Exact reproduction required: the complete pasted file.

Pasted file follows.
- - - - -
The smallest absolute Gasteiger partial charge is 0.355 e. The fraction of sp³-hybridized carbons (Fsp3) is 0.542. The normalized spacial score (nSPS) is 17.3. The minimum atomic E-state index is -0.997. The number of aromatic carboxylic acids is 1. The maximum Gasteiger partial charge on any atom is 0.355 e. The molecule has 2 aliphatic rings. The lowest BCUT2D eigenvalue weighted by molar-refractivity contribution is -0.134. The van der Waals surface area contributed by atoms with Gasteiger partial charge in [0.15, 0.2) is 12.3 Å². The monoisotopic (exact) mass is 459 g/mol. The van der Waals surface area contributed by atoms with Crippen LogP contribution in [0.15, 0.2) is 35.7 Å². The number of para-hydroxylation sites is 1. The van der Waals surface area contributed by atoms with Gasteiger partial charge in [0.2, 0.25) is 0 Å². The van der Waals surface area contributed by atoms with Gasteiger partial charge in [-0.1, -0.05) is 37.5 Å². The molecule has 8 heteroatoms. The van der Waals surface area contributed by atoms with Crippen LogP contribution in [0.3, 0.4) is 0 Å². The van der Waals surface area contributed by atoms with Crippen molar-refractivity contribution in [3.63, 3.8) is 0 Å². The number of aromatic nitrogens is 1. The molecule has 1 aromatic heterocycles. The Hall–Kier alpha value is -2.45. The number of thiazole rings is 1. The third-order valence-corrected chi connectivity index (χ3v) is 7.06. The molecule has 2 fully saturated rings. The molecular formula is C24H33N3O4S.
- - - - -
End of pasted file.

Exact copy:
The smallest absolute Gasteiger partial charge is 0.355 e. The fraction of sp³-hybridized carbons (Fsp3) is 0.542. The normalized spacial score (nSPS) is 17.3. The minimum atomic E-state index is -0.997. The number of aromatic carboxylic acids is 1. The maximum Gasteiger partial charge on any atom is 0.355 e. The molecule has 2 aliphatic rings. The lowest BCUT2D eigenvalue weighted by molar-refractivity contribution is -0.134. The van der Waals surface area contributed by atoms with Gasteiger partial charge in [0.15, 0.2) is 12.3 Å². The monoisotopic (exact) mass is 459 g/mol. The van der Waals surface area contributed by atoms with Crippen LogP contribution in [0.15, 0.2) is 35.7 Å². The number of para-hydroxylation sites is 1. The van der Waals surface area contributed by atoms with Gasteiger partial charge in [0.2, 0.25) is 0 Å². The van der Waals surface area contributed by atoms with Gasteiger partial charge in [-0.1, -0.05) is 37.5 Å². The molecule has 8 heteroatoms. The van der Waals surface area contributed by atoms with Crippen LogP contribution in [0.3, 0.4) is 0 Å². The van der Waals surface area contributed by atoms with Crippen molar-refractivity contribution in [3.63, 3.8) is 0 Å². The number of aromatic nitrogens is 1. The molecule has 1 aromatic heterocycles. The Hall–Kier alpha value is -2.45. The number of thiazole rings is 1. The third-order valence-corrected chi connectivity index (χ3v) is 7.06. The molecule has 2 fully saturated rings. The molecular formula is C24H33N3O4S.